Isang Punlo ng Kaaway 
(AnEnemy Bullet) which was performed at the Teatro Rizal in Malabon onMay 8, 1904. The show was stopped by authorities which resulted in
Abad’s second arrest.
 
3/10/20103
2. Juan Matapang Cruz -
Hindi Aco Patay 
(I Am Not Dead) was presentedat the Teatro Nueva Luna in Malabon on the night of May 8, 1903.The play features the story of Karangalan (honor) who loves Tangulan(defender, patriot), and resists Macamcam (one who usurps power; theAmerican insular government). Tangulan is thought killed in a duel with
Macamcam, but he springs up and declares, “I am not dead!” The red
sun on a Katipunan flag rises behind the stage, representing freedomwon, and the loyal Filipinos take the villains and traitors captive.-A riot occurred when a drunken American soldier hurled an empty beerbottle at the Katipunan flag, then climbed the stage with some othersand tore the scenery apart. This led to the arrest of the theater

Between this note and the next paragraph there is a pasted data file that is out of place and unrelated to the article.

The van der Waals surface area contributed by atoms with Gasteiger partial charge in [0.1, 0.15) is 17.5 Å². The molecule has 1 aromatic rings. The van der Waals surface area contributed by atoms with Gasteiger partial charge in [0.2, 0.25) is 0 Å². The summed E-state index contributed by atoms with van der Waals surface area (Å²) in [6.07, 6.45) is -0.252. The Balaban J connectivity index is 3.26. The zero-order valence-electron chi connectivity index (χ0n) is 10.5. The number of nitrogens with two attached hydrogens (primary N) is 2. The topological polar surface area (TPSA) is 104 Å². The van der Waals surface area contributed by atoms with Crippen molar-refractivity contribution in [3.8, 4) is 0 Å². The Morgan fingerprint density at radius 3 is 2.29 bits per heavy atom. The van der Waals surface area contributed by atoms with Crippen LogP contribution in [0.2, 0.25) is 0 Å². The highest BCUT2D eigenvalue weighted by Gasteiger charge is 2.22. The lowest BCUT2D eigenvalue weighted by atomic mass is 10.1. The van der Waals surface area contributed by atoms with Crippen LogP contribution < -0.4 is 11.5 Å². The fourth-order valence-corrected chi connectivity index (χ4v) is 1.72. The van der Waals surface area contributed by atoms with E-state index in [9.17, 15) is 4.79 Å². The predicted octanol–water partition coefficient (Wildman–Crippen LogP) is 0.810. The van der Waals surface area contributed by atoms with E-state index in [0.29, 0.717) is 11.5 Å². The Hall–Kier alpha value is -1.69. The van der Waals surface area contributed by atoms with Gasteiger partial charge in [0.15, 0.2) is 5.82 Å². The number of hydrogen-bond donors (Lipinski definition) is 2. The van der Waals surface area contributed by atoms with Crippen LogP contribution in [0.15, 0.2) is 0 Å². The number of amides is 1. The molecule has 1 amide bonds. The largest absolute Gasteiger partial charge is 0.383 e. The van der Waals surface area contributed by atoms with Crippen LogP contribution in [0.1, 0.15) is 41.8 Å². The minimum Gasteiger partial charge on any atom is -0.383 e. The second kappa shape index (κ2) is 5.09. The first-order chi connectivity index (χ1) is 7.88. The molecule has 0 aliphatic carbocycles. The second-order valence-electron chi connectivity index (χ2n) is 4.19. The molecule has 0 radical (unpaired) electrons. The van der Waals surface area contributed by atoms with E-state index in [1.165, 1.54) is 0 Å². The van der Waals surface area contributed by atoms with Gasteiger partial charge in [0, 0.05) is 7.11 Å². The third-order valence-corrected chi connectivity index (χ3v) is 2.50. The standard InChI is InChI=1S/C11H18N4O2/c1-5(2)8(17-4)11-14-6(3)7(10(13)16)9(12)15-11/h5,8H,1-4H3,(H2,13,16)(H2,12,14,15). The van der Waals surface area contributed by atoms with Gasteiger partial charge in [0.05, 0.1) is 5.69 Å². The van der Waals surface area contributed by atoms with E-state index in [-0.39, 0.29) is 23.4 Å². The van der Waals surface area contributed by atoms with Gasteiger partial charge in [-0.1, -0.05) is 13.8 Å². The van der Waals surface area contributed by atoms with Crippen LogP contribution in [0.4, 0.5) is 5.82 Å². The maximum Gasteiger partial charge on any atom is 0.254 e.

manager, the banning of the play, and the confiscation of “seditious”
props, among them Katipunan flags and revolutionary emblems. Ten ofthe actors were arrested a month later while Cruz was arrested twomonths later.-During the trial, Cruz denied he was the author of the play and evenpointed to his wife as the one who wrote the play. Nevertheless, Cruz
was sentenced to two years’ imprisonment, and apparently served them
in full.
3.Aurelio Tolentino
-he was a revolutionary longbefore he concentrated onplaywriting. He was a member ofthe Katipunan and later wrote forvarious nationalist newspapers.In August 1900 he headed a secretsociety called Junta de Amigos,
“with authority from Aguinaldo toform and organize guerrillas” He
became involved in variousrevolutionary activities during theAmerican period and was arrested anumber of times.In his lifetime, Tolentino sufferednine imprisonments.His most popular play was